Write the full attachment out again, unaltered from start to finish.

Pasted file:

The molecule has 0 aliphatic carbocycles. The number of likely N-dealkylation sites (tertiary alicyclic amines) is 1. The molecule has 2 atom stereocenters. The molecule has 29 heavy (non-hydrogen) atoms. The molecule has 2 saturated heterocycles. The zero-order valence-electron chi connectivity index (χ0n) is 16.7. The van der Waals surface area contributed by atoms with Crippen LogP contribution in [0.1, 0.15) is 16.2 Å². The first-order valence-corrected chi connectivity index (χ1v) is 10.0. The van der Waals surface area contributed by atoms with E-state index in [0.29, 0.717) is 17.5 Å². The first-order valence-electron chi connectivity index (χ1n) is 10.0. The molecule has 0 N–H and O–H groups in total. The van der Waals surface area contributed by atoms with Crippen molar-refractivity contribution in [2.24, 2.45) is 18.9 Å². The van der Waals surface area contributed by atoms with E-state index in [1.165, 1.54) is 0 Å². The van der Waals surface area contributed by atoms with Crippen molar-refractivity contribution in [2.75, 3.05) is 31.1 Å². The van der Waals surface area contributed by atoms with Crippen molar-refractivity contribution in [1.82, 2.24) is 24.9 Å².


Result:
The molecule has 0 aliphatic carbocycles. The number of likely N-dealkylation sites (tertiary alicyclic amines) is 1. The molecule has 2 atom stereocenters. The molecule has 29 heavy (non-hydrogen) atoms. The molecule has 2 saturated heterocycles. The zero-order valence-electron chi connectivity index (χ0n) is 16.7. The van der Waals surface area contributed by atoms with Crippen LogP contribution in [0.1, 0.15) is 16.2 Å². The first-order valence-corrected chi connectivity index (χ1v) is 10.0. The van der Waals surface area contributed by atoms with E-state index in [0.29, 0.717) is 17.5 Å². The first-order valence-electron chi connectivity index (χ1n) is 10.0. The molecule has 0 N–H and O–H groups in total. The van der Waals surface area contributed by atoms with Crippen molar-refractivity contribution in [2.24, 2.45) is 18.9 Å². The van der Waals surface area contributed by atoms with E-state index in [1.165, 1.54) is 0 Å². The van der Waals surface area contributed by atoms with Crippen molar-refractivity contribution in [2.75, 3.05) is 31.1 Å². The van der Waals surface area contributed by atoms with Crippen molar-refractivity contribution in [1.82, 2.24) is 24.9 Å².